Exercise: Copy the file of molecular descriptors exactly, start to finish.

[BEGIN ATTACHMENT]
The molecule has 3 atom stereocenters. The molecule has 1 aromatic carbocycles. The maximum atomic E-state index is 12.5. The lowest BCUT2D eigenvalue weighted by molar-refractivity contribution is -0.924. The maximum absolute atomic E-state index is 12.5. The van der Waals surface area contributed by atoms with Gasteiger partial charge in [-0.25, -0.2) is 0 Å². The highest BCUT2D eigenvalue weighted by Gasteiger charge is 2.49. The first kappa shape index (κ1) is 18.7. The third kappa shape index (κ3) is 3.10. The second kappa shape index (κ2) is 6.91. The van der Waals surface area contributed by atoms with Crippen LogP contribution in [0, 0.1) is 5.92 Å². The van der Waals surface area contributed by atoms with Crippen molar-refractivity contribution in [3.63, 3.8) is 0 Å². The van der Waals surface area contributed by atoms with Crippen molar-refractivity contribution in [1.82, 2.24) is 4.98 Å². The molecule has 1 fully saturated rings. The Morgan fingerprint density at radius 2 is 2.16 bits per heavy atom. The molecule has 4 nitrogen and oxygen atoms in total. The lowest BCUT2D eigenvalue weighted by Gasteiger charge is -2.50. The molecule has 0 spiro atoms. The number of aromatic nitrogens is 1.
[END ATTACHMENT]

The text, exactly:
The molecule has 3 atom stereocenters. The molecule has 1 aromatic carbocycles. The maximum atomic E-state index is 12.5. The lowest BCUT2D eigenvalue weighted by molar-refractivity contribution is -0.924. The maximum absolute atomic E-state index is 12.5. The van der Waals surface area contributed by atoms with Gasteiger partial charge in [-0.25, -0.2) is 0 Å². The highest BCUT2D eigenvalue weighted by Gasteiger charge is 2.49. The first kappa shape index (κ1) is 18.7. The third kappa shape index (κ3) is 3.10. The second kappa shape index (κ2) is 6.91. The van der Waals surface area contributed by atoms with Crippen LogP contribution in [0, 0.1) is 5.92 Å². The van der Waals surface area contributed by atoms with Crippen molar-refractivity contribution in [3.63, 3.8) is 0 Å². The van der Waals surface area contributed by atoms with Crippen molar-refractivity contribution in [1.82, 2.24) is 4.98 Å². The molecule has 1 fully saturated rings. The Morgan fingerprint density at radius 2 is 2.16 bits per heavy atom. The molecule has 4 nitrogen and oxygen atoms in total. The lowest BCUT2D eigenvalue weighted by Gasteiger charge is -2.50. The molecule has 0 spiro atoms. The number of aromatic nitrogens is 1.